A court of appeals has extended the prison sentence for former Communist secret police agent Jiri Simak. In 2002, a Prague court found him guilty of torturing political prisoners in 1981 and sentenced him to three years. The court of appeals has now increased the sentence to four years in prison. At least two former dissidents have come forward describing how Mr Simak tortured them as part of the secret police operation Asanace or Clearance, aimed at forcing opponents of the Communist regime to flee the country.
A member of parliament for the Social Democratic Party, Martin Kraus,
has said he would give up two influential functions amidst allegations
of corruption. Mr Kraus has been under pressure to explain why he
agreed to participate in a dubious deal to buy a Ghanaian cocoa bean
factory in 2001. The newspaper Mlada Fronta Dnes goes as far as
suspecting Mr Kraus of money laundering.
Mr Kraus says he is innocent but will give up the post of head of Parliament's budget committee and the group of Social Democrat Deputies. But he will not give up his mandate as has Civic Democrat Vladimir Dolezal, who is also accused of corruption and proclaims his innocence.
Ten churches in the Czech Republic have called on to Czech President Vaclav Klaus and the Senate (the upper house of Parliament) to reject a bill on registered same-sex partnerships. The bill was approved by the Lower House in mid-December and has yet to get the green light from the Senate and the President. One of the churches' arguments against it is that the Czech Republic has one of the lowest birth rates in the world and cannot afford to encourage homosexual partnerships.
Fishermen and fire fighters transferred some 800 kilograms of dying fish to clean water bodies on Thursday after several dozen fish were found dead in the river Elbe near three towns in Central Bohemia. It has yet to be determined what killed the fish. Water samples have been taken to a laboratory to test for toxic substances.
Prime Minister Jiri Paroubek has angered President Vaclav Klaus with a
letter on state policy regarding the country's sensitive post-war period.
In the letter sent to Coexistencia (an association that promotes the
rights of minorities) Mr Paroubek states that a gesture made by his
government last summer towards ethnic Germans who opposed the Nazi
occupation of Czechoslovakia was also for ethnic Hungarians.
A spokesman for Mr Klaus said the president has demanded an explanation why he was neither consulted nor informed about the letter and only found out about its existence from his Hungarian counterpart Laszlo Solyom, who visited Prague on Thursday. Mr Paroubek says he felt no need to discuss it with the president because the gesture towards the Hungarian minority is part of a government resolution from last August.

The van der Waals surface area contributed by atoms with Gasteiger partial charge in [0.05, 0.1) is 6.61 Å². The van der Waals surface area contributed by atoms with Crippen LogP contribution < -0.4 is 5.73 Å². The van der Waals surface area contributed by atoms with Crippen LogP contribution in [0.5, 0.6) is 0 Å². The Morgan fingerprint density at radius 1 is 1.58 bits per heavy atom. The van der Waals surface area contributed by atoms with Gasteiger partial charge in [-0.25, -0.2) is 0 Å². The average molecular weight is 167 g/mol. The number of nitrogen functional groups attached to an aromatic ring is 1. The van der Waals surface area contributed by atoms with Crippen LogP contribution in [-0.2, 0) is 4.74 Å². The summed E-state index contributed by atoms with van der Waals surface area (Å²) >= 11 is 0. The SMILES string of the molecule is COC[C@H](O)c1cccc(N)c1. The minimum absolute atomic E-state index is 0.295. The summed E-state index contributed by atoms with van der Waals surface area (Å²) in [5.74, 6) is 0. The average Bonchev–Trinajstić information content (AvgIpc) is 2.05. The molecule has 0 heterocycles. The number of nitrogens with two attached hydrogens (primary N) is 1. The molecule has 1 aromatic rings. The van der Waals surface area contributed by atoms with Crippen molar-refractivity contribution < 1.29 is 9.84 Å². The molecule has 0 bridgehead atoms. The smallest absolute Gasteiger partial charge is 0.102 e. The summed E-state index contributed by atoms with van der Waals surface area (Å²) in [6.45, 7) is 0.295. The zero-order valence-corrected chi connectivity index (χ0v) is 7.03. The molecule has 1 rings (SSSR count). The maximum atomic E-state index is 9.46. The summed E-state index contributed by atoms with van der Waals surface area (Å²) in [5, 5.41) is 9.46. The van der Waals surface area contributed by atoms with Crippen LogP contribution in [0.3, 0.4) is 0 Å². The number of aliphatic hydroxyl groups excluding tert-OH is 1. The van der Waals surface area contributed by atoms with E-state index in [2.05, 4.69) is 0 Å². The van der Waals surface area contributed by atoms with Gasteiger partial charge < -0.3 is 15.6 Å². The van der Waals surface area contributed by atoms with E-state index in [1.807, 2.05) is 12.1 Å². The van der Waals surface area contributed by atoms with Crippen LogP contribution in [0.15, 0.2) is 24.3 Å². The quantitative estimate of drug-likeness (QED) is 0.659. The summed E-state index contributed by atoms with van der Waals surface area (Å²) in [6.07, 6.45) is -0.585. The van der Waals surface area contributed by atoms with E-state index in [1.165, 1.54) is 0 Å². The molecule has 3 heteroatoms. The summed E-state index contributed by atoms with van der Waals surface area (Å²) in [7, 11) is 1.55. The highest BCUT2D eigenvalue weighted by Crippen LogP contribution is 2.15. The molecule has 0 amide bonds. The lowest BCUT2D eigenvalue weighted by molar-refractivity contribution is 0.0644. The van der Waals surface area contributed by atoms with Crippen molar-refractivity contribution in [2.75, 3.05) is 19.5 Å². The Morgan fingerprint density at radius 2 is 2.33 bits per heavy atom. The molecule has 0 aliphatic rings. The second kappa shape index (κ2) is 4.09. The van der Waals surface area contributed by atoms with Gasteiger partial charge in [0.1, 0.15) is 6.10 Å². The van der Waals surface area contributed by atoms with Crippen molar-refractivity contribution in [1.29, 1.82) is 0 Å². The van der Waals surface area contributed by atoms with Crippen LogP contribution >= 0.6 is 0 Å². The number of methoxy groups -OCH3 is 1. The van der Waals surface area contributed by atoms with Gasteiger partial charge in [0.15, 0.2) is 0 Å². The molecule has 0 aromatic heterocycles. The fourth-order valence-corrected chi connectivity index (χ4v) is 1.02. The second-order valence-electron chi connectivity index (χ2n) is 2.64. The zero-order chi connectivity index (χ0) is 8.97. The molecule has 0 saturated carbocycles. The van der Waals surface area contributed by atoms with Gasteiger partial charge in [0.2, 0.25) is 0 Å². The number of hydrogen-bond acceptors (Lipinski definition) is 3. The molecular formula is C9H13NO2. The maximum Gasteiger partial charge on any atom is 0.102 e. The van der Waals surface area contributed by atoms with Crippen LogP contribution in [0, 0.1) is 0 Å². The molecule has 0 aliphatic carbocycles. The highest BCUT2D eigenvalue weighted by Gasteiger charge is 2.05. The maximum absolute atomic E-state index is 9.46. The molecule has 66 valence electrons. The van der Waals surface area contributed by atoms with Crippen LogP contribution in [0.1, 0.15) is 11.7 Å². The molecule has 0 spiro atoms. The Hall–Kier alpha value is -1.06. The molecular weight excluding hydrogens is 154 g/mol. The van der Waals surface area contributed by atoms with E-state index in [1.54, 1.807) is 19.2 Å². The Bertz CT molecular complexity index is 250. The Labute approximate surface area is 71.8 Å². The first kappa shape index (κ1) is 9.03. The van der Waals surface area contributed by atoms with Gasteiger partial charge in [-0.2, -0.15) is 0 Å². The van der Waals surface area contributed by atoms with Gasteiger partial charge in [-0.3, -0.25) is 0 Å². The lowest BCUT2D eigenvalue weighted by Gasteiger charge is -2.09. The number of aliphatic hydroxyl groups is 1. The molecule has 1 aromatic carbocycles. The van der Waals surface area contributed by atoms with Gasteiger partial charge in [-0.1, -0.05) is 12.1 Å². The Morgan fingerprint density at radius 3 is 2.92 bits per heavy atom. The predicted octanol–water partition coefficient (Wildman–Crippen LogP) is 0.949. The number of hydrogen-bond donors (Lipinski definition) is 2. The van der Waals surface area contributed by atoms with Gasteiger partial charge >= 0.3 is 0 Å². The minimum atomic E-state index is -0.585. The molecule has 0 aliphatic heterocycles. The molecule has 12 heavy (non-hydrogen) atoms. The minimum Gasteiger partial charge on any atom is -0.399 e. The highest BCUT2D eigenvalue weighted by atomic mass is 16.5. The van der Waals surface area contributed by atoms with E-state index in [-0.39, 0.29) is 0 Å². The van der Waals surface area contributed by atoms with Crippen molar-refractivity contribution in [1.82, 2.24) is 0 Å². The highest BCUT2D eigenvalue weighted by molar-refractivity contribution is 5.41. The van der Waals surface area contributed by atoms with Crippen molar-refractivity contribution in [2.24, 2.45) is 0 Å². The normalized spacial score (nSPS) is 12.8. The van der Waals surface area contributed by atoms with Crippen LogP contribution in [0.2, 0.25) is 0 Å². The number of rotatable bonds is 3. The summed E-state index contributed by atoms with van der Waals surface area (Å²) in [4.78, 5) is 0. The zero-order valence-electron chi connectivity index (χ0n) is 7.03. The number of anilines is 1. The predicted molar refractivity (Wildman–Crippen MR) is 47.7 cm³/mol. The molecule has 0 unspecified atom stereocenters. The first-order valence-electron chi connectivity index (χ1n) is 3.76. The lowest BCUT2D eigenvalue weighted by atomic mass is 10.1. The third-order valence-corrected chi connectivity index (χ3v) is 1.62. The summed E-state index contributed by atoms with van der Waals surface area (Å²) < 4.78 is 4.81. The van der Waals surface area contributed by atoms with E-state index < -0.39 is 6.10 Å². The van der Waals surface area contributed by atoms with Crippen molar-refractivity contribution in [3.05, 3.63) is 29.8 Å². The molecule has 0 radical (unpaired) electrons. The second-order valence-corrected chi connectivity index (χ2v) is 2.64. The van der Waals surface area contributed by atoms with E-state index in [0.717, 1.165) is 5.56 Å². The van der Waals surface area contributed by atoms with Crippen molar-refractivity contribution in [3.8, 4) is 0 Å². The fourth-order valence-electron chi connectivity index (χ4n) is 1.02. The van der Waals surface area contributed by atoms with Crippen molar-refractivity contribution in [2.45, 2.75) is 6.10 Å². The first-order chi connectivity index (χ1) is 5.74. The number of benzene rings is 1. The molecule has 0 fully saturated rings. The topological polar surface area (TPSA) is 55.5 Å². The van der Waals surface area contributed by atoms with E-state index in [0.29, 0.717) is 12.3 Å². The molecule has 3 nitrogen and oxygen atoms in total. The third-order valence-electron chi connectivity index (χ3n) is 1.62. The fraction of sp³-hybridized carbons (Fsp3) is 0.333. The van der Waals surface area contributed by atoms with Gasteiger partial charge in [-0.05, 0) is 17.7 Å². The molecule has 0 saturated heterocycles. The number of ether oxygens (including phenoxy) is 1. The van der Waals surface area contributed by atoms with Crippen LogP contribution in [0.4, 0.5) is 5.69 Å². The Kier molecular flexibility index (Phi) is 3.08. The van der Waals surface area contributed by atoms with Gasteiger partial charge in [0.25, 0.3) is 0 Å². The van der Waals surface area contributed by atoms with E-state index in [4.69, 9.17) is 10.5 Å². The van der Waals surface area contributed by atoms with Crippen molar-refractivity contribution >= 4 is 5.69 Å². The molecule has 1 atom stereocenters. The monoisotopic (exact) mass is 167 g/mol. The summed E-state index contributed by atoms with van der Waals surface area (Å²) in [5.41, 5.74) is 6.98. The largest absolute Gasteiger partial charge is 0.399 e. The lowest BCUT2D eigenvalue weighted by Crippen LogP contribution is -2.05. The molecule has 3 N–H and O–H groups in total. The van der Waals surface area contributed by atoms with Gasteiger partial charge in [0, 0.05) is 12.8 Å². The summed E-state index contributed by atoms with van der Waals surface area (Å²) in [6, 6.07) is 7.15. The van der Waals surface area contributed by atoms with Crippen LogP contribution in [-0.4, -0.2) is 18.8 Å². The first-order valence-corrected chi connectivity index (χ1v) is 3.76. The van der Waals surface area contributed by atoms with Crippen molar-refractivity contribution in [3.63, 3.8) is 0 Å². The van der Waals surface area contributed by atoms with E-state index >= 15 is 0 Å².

The Czech Republic's Human Rights Commissioner, Svatopluk Karasek, strongly opposes plans by the country's right National Party to erect a memorial at the site of a former detention camp in South Bohemia. In 1942, over 1,200 Czech Romanies were interned in the Czech-run camp before being sent to Auschwitz. An inscription on the National Party's memorial is to refute claims that the site was a concentration camp and run by Czech guards.
A record 600,000 cars were manufactured in the Czech Republic last year. Almost 500,000 of those vehicles were produced by Skoda Auto, with the rest made at a plant opened by Toyota and Peugeot Citroen last February. The Toyota-Peugeot Citroen plant has the capacity to make many more cars, up to 300,000 a year. A similar number could be produced by Hyundai, if it builds a plant in Moravia; a decision on that deal is due by the end of the month.
DNA tests which showed a gorilla born at Prague Zoo was male were wrong, say the organisers of a project in which the zoo's gorillas are shown live on the internet; they say new tests they ordered show that Moja, the first gorilla born in this country, is actually female, as was originally believed.
Speaking at a conference on 15 years of capitalism in the Czech Republic, President Vaclav Klaus said most Czechs did not want capitalism after the Velvet Revolution but were in favour of various "third ways". Mr Klaus - who was finance minister in the early 1990s - said this reluctance to embrace capitalism was hard to believe from today's perspective. Tuesday evening's conference was attended by several other key players in post-revolution Czechoslovak politics.